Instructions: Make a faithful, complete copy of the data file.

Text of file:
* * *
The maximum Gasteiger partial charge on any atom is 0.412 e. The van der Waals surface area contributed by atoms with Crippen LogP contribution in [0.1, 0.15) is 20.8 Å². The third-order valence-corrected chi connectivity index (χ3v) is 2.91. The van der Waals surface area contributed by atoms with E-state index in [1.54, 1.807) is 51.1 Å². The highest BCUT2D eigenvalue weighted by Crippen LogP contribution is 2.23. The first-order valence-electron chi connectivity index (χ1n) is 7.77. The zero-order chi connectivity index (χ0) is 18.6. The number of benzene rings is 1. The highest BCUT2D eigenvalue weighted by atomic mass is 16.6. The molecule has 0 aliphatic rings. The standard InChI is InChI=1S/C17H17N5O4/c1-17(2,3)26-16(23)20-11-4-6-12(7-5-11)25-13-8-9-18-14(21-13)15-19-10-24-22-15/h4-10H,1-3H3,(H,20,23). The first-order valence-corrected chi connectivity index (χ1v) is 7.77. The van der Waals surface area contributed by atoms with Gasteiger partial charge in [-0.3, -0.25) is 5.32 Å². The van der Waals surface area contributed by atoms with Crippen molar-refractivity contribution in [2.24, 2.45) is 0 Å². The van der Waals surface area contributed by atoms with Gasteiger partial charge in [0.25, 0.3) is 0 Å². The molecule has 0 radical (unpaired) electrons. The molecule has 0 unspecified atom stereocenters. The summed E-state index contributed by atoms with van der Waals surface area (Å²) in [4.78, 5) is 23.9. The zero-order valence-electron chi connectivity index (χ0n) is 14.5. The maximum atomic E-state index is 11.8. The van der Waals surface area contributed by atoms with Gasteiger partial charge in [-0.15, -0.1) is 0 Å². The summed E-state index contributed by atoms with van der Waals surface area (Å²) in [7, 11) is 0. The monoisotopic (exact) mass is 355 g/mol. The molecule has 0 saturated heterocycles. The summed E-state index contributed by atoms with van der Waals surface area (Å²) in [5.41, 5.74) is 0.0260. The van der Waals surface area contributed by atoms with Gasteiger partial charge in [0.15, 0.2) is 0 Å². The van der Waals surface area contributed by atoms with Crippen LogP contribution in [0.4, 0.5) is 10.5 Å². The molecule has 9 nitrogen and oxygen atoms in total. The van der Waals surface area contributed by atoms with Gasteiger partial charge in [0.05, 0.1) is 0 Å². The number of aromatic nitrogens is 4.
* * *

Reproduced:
The maximum Gasteiger partial charge on any atom is 0.412 e. The van der Waals surface area contributed by atoms with Crippen LogP contribution in [0.1, 0.15) is 20.8 Å². The third-order valence-corrected chi connectivity index (χ3v) is 2.91. The van der Waals surface area contributed by atoms with E-state index in [1.54, 1.807) is 51.1 Å². The highest BCUT2D eigenvalue weighted by Crippen LogP contribution is 2.23. The first-order valence-electron chi connectivity index (χ1n) is 7.77. The zero-order chi connectivity index (χ0) is 18.6. The number of benzene rings is 1. The highest BCUT2D eigenvalue weighted by atomic mass is 16.6. The molecule has 0 aliphatic rings. The standard InChI is InChI=1S/C17H17N5O4/c1-17(2,3)26-16(23)20-11-4-6-12(7-5-11)25-13-8-9-18-14(21-13)15-19-10-24-22-15/h4-10H,1-3H3,(H,20,23). The first-order valence-corrected chi connectivity index (χ1v) is 7.77. The van der Waals surface area contributed by atoms with Gasteiger partial charge in [-0.3, -0.25) is 5.32 Å². The van der Waals surface area contributed by atoms with Crippen molar-refractivity contribution in [2.24, 2.45) is 0 Å². The van der Waals surface area contributed by atoms with Gasteiger partial charge in [0.25, 0.3) is 0 Å². The molecule has 0 radical (unpaired) electrons. The molecule has 0 unspecified atom stereocenters. The summed E-state index contributed by atoms with van der Waals surface area (Å²) in [4.78, 5) is 23.9. The zero-order valence-electron chi connectivity index (χ0n) is 14.5. The maximum atomic E-state index is 11.8. The van der Waals surface area contributed by atoms with Gasteiger partial charge in [-0.15, -0.1) is 0 Å². The summed E-state index contributed by atoms with van der Waals surface area (Å²) in [7, 11) is 0. The monoisotopic (exact) mass is 355 g/mol. The molecule has 0 saturated heterocycles. The summed E-state index contributed by atoms with van der Waals surface area (Å²) in [5.41, 5.74) is 0.0260. The van der Waals surface area contributed by atoms with Gasteiger partial charge in [0.15, 0.2) is 0 Å². The van der Waals surface area contributed by atoms with Crippen LogP contribution in [0.4, 0.5) is 10.5 Å². The molecule has 9 nitrogen and oxygen atoms in total. The van der Waals surface area contributed by atoms with Gasteiger partial charge in [0.05, 0.1) is 0 Å². The number of aromatic nitrogens is 4.